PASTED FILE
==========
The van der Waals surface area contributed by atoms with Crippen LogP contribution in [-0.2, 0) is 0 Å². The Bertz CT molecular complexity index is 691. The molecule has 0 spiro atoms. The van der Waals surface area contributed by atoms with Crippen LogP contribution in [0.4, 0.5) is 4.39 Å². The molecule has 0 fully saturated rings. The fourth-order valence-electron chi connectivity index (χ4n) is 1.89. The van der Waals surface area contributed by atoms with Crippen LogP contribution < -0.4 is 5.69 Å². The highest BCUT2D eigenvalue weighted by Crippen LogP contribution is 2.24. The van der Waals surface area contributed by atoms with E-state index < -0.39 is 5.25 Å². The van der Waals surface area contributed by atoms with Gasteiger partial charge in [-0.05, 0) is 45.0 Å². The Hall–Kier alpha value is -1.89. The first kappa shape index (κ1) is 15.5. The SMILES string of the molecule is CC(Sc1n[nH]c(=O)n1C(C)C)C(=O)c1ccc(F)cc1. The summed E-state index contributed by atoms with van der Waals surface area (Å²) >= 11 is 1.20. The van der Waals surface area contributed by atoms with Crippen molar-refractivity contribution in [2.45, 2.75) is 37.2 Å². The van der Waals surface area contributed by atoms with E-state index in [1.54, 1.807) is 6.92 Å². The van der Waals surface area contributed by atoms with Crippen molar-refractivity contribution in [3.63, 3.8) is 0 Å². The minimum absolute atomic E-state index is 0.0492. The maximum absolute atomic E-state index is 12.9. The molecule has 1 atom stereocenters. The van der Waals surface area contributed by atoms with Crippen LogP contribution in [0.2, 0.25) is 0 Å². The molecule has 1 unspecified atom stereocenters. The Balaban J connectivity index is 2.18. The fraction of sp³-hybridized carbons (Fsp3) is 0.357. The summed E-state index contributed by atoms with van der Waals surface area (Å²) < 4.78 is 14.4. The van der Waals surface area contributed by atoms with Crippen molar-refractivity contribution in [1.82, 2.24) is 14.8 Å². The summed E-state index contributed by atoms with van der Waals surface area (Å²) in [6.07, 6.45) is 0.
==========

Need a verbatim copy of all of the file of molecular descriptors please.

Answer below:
The van der Waals surface area contributed by atoms with Crippen LogP contribution in [-0.2, 0) is 0 Å². The Bertz CT molecular complexity index is 691. The molecule has 0 spiro atoms. The van der Waals surface area contributed by atoms with Crippen LogP contribution in [0.4, 0.5) is 4.39 Å². The molecule has 0 fully saturated rings. The fourth-order valence-electron chi connectivity index (χ4n) is 1.89. The van der Waals surface area contributed by atoms with Crippen LogP contribution < -0.4 is 5.69 Å². The highest BCUT2D eigenvalue weighted by Crippen LogP contribution is 2.24. The van der Waals surface area contributed by atoms with E-state index < -0.39 is 5.25 Å². The van der Waals surface area contributed by atoms with Gasteiger partial charge in [-0.05, 0) is 45.0 Å². The Hall–Kier alpha value is -1.89. The first kappa shape index (κ1) is 15.5. The SMILES string of the molecule is CC(Sc1n[nH]c(=O)n1C(C)C)C(=O)c1ccc(F)cc1. The summed E-state index contributed by atoms with van der Waals surface area (Å²) >= 11 is 1.20. The van der Waals surface area contributed by atoms with Crippen molar-refractivity contribution in [2.45, 2.75) is 37.2 Å². The van der Waals surface area contributed by atoms with E-state index in [1.54, 1.807) is 6.92 Å². The van der Waals surface area contributed by atoms with Crippen molar-refractivity contribution in [3.63, 3.8) is 0 Å². The minimum absolute atomic E-state index is 0.0492. The maximum absolute atomic E-state index is 12.9. The molecule has 1 atom stereocenters. The van der Waals surface area contributed by atoms with Crippen LogP contribution in [0.2, 0.25) is 0 Å². The molecule has 1 unspecified atom stereocenters. The Balaban J connectivity index is 2.18. The fraction of sp³-hybridized carbons (Fsp3) is 0.357. The summed E-state index contributed by atoms with van der Waals surface area (Å²) < 4.78 is 14.4. The van der Waals surface area contributed by atoms with Crippen molar-refractivity contribution in [1.82, 2.24) is 14.8 Å². The summed E-state index contributed by atoms with van der Waals surface area (Å²) in [6.07, 6.45) is 0.